Although most standard limousines are very similar, there are some custom differences between certain models. For example, almost all limousines have a barrier between the driver’s compartment and the passenger’s compartment. Instead of having a simple sliding glass as a barrier as seen in most limousines, however, some have more flamboyant characteristics that distinguish the passenger and driver’s compartments. One such style is the limousine-landaulet, in which the entire roof of the passenger compartment is able to collapse, similar to a convertible, whereas the driver’s compartment is Continue reading History of Limousines in the News

Tanks in History That Made The News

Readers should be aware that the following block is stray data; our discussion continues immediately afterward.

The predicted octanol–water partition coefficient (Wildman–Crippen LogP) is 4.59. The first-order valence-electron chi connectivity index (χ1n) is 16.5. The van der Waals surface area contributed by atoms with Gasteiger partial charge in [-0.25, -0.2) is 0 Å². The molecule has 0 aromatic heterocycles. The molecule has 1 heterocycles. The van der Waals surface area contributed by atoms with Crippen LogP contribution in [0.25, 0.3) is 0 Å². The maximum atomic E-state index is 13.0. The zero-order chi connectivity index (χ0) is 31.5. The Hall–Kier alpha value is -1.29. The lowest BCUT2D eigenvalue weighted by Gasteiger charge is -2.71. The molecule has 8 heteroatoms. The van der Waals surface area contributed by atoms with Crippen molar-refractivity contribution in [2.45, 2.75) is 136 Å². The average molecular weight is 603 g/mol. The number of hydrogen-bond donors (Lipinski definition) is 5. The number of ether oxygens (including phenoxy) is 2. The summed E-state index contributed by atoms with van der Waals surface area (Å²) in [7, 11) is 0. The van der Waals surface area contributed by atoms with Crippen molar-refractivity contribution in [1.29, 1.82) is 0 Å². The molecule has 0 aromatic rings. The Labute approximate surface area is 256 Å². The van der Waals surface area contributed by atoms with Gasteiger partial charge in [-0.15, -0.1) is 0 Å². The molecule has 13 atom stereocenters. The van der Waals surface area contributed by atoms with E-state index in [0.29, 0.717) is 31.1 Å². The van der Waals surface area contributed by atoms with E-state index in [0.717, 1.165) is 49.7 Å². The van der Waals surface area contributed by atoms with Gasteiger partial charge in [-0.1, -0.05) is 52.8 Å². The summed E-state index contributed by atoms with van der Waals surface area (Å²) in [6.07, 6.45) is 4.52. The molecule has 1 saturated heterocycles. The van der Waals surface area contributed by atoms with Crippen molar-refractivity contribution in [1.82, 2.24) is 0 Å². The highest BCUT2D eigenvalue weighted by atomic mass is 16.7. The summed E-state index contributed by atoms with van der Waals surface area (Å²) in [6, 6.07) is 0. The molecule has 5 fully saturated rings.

The Kliment Voroshilov series of tanks were one of the best armored vehicles in the earlier stages of World War II. The Kliment Voroshilov series, known simply as the KV series, were a series of Soviet tanks manufactured during the earlier half of the Second World War, and were very effective against early Nazi armor. Built as primarily a replacement to the disappointing massive multi-turreted T-35 tank (designed in the 1920s as a break-through tank) the earlier and most produced KV tank, known as the KV-1, featured extensive armor and a powerful 76mm cannon, like that of the T-34. The KV series, however, didn’t last as long as the T-34, given that the T-34 was a simpler design, and that the T-34 performed just as well, and even exceeded the KV’s in some respects. However, the KV series did help slow the Wehrmacht armies in Operation Barbarossa and came in many variants, which helped the Soviet tank industry along.